Representatives of EU Member States' national parliaments met in Luxembourg for the 54th Conference of Parliamentary Committees for Union Affairs of Parliaments of the European Union (COSAC), which took place on 30 November and 1 December 2015. Chaired by Marc Angel, Chair of the Committee on Foreign and European Affairs, Defence, Cooperation and Immigration in the Luxembourg Chamber of Deputies, the debates focused on the European agenda on migration, the strategy for a digital market in Europe, and lastly, EU enlargement policy.
For the first session devoted to the European agenda on migration, the debates specifically concentrated on common asylum policy and legal migration policy, as well as the fight against illegal migration and external borders security.
During the debates, an overwhelming majority of speakers stressed the importance of solidarity between EU Member States to respond to challenges linked to the refugees crisis.
For Marc Angel and Mars Di Bartolomeo, the European response to the refugees crisis cannot be 'that of a fortress Europe'
'More than ever, solidarity must be shown and cooperation between Member States must be stepped up', said Marc Angel in his introductory speech, before stressing the need to avoid confusing refugees with terrorists. Mars Di Bartolomeo, President of the Luxembourg Chamber of Deputies, echoed the sentiment, pointing out that the refugees were themselves victims of terrorism.
Both then highlighted the fact that the European response to the refugees crisis cannot be 'that of fortress Europe'. As for the reintroduction by some Member States of temporary border controls, Marc Angel pointed out that such controls 'do not mean the death of the Schengen area'. He nevertheless stated that the Schengen agreements should not be jeopardised 'on any account', before calling for external protection of the Schengen area to be reinforced.
The common asylum policy and legal migration policy
Gaston Stronck, Director for International Economic Relations and European Affairs at the Luxembourg Ministry of Foreign and European Affairs, emphasised the need for closer coordination among the different players involved (the Commission, Member States, non-EU countries and organisations) to deal with 'unprecedented migratory pressure'. 'European policy should maintain a set course while addressing problems in the short and long term', he said.
According to him, the different measures taken at a European level 'are still not enough given the scale of the migration phenomenon'. Furthermore, the unilateral and individual measures of some Member States have proved, without major exceptions, counter-productive, he said, calling for a spirit of coordination, cooperation and solidarity. According to him, the control of migration flows 'cannot be limited to European solutions' and capacity building is 'inevitable'. This is why the Union is 'ready to step up its efforts on international cooperation in order to support countries of origin and transit'.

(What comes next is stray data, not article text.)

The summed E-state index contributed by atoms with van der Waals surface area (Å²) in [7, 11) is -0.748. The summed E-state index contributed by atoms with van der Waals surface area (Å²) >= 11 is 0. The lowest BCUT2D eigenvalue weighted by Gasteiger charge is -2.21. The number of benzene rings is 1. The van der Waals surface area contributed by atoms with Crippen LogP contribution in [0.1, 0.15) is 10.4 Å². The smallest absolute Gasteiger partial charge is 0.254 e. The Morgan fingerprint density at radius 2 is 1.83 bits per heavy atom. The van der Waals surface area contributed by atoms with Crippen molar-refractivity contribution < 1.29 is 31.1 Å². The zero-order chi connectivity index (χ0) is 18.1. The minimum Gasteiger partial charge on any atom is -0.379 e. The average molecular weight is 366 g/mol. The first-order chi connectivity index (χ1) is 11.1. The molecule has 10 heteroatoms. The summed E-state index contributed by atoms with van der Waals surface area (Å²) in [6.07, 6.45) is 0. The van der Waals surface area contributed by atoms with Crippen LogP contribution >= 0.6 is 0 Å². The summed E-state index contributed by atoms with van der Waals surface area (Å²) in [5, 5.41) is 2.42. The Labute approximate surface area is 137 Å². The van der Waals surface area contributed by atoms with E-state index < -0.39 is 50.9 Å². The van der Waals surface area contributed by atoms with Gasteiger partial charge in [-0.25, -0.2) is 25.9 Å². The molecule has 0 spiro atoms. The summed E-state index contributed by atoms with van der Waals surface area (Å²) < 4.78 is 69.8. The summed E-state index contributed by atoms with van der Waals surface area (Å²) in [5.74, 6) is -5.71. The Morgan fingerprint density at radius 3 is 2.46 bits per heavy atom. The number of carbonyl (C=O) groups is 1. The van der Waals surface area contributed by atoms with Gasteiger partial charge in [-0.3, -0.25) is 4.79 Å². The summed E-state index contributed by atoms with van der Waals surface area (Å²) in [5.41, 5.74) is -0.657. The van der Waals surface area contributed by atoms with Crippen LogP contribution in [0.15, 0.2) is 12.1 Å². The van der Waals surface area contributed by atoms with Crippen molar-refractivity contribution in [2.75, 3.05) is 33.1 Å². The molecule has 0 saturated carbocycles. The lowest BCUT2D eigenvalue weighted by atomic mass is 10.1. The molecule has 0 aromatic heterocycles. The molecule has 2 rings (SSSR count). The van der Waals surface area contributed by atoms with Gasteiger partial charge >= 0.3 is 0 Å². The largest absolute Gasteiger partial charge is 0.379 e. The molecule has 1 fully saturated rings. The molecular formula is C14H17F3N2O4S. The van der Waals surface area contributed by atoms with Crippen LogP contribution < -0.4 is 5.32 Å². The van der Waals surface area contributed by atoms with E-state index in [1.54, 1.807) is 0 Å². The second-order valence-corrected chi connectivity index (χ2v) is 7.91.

Gaston Stronck emphasised the need to find 'a balance between immigration and return'. According to him, the JHA Council of 8 October enabled a 'new policy of return and readmission' to be reached which 'should play a fundamental role in the future'. He also called for existing rules to be enforced and asylum system abuses to be limited. For the Director, enhancing the Frontex mandate is essential, in particular by setting up a 'return office'.
As for the mechanism to relocate 160 000 asylum seekers, adopted by qualified majority in September, Gaston Stronck reckoned that relocation is 'intrinsically linked to the smooth workings of hotspots', as these first reception and registration arrangements enable an initial sorting process to be carried out, identifying and registering migrants and taking their fingerprints. He welcomed the 'considerable work' of the Greek and Italian services in the two hotspots to date operating in these two countries, inviting Member States to deploy the necessary personnel on the ground to enable them to function.
Gaston Stronck reckoned that securing EU external borders must be 'adapted and developed in harmony with current and future challenges', recalling that the European Commission will propose a 'Borders package' in the months to come.
Gaston Stronck also stressed that boosting reception capacities at the points of entry into Europe, as well as along the Balkans route, is a 'crucial priority', in particular with the onset of winter, for 'the EU cannot permit people to be left to die of the cold while looking for refuge'. A summit called by the President of the Commission, Jean-Claude Juncker, allowed for a total of 100 000 additional refugee places.
In reference to the EU-Turkey Summit which took place on 29 November 2015, Gaston Stronck also said that 'without Turkey, solutions will be difficult to envisage', as this country accommodates 2.2 million refugees.